• Tingtun PDF Checker

    Checks PDF documents based on WCAG 2.0. Upload or refer to online documents to generate report with detected barriers and proposed remedies. Tingtun PDF checker is an online, open source tool, used both in practical quality assurance and monitoring of national document quality.


  • Tingtun Accessibility Checker

    Checks web pages based on WCAG 2.0. Reports barriers, their location together with WCAG references and proposed remedies.


  • Tenon

    Tenon is a one of a kind accessibility testing tool in that it is aimed at offering unprecedented flexibility in tooling for designers developers testers and content authors. Tenon achieves these goals via its API which can be seamlessly integrated into your existing toolset.


  • AInspector Sidebar (Firefox)

    Web accessibility evaluation tool for Firefox based on WCAG 2.0 and ARIA. The Firefox Accessibility Extension is a Firefox toolbar that allows you to inspect every aspect of a web page to determine its accessibility. A helpful toolbar feature is the Text Equivalents menu which allows you to generate lists of elements such as images and links to see whether each are standards-compliant. You can also launch 3rd party applications such as the WC3 HTML Validator and Link Checker services directly from the toolbar. See: https://ainspector.github.io/ 


  • aDesigner (screen reader)

    aDesigner, developed by IBM, simulates the experience of visually-impaired individuals so that designers can better understand how a web page is interpreted by screen readers. It has a plenty of features including a summary and detailed report of compliancy to web accessibility guidelines and simulations for blind or low-vision impairment. See: http://jimthatcher.com/adesigner.htm


  • WebAnywhere: A Screen Reader On-the-Go

    WebAnywhere is a browser-based web application that works similarly to screen readers such as JAWS. It’s an excellent way to see how a web page is read and navigated by assistive technologies.


  • Vischeck

    Vischeck simulates how a web page or image will look if viewed by people affected with color-blindness. It simulates three types of color-blindness. You can conduct the test by entering a URL or uploading images.


  • Accessibility Color Wheel

    The Accessibility Color Wheel is a web-based tool to help you select the background color and font color. You can enter the hexadecimal values of the colors you want to test, or you can hover over the color wheel to select colors.


  • The Color Contrast Analyzer (Firefox)

    The Color Contrast Analyzer, developed by Juicy Studio, is a Firefox extension (currently in alpha) that checks all the elements in the Document Object Model for color contrast to insure that content is accessible by people who are color-blind or affected by other visual-impairments. It uses the color and brightness differences algorithm suggested by the WC3 "Techniques For Accessibility Evaluation And Repair Tools" (AERT). Juicy Studio also has other web accessibility evaluation tools such as the Readability Test, CSS Analyzer, and Image Analyzer.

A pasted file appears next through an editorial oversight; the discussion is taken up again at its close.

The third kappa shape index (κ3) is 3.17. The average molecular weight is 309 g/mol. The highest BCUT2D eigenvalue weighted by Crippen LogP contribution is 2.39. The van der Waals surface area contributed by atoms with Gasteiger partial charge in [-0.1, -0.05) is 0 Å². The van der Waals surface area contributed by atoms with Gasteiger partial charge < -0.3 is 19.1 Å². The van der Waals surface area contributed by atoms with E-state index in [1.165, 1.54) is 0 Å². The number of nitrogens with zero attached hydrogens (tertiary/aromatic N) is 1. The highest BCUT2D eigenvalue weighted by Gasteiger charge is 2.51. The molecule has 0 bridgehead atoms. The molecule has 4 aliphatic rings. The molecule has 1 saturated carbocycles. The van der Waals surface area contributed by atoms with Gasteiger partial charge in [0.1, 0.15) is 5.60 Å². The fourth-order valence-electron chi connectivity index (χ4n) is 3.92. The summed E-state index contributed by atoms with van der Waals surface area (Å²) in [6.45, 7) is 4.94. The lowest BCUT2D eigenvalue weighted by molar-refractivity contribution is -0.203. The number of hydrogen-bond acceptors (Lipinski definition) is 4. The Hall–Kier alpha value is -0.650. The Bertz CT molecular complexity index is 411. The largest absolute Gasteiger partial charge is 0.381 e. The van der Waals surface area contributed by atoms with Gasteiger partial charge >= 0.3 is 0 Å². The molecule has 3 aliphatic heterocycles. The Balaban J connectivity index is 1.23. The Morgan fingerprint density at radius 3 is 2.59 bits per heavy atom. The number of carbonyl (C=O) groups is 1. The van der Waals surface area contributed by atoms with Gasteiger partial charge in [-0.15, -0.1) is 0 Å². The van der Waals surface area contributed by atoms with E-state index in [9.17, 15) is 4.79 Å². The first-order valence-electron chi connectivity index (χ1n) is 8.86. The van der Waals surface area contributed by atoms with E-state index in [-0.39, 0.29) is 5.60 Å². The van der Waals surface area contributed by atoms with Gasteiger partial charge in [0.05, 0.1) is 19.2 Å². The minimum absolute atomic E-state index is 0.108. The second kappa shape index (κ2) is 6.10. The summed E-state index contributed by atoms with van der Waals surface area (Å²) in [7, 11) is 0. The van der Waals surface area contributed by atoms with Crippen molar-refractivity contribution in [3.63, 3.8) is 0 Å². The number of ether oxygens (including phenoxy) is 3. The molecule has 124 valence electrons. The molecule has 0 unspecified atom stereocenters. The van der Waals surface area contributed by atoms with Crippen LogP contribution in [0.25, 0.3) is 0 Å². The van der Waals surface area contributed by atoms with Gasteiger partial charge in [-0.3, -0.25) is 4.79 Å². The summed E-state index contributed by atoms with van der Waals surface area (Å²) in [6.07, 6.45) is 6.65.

• The TAW Web Accessibility Test

    The TAW Web Accessibility Test evaluates your website’s accessibility based on the WCAG 1.0. It marks trouble spots directly on the web page, allowing you to quickly see where the errors are. Clicking on the error/warning indicator will bump you down to a summary of the issue. It’s a great way to visualize the areas of a web page that needs work.


  • Web Accessibility Toolbar (IE + Opera)

    The Web Accessibility Toolbar (WAT) is an extension for Internet Explorer or Opera that offers designers a ton of useful tools and features to help in the analysis of a web page’s accessibility. One helpful feature is the Greyscale (Colour > Greyscale) feature which renders the web page in black in white to help you find low-contrast spots in the design.


  • Fangs

    Screen reader emulator for Firefox. This Mozilla Firefox extension creates a textual representation of a web page similar to how the page would be read by a modern screen reader. The extension and source can be downloaded from the SourceForge project page located at https://sourceforge.net/projects/fangs/.


A good list of baseline tests for your site's accessibility compliance.

A11Y - Baseline Tests

  • Keyboard navigation
    Keyboard access and control must be available for all interactive interface components and frames that can be accessed or controlled with a mouse. Where non-standard keyboard commands are employed, notify users of the existence and use of Alternate keyboard commands through the interface, application help, and/or documentation.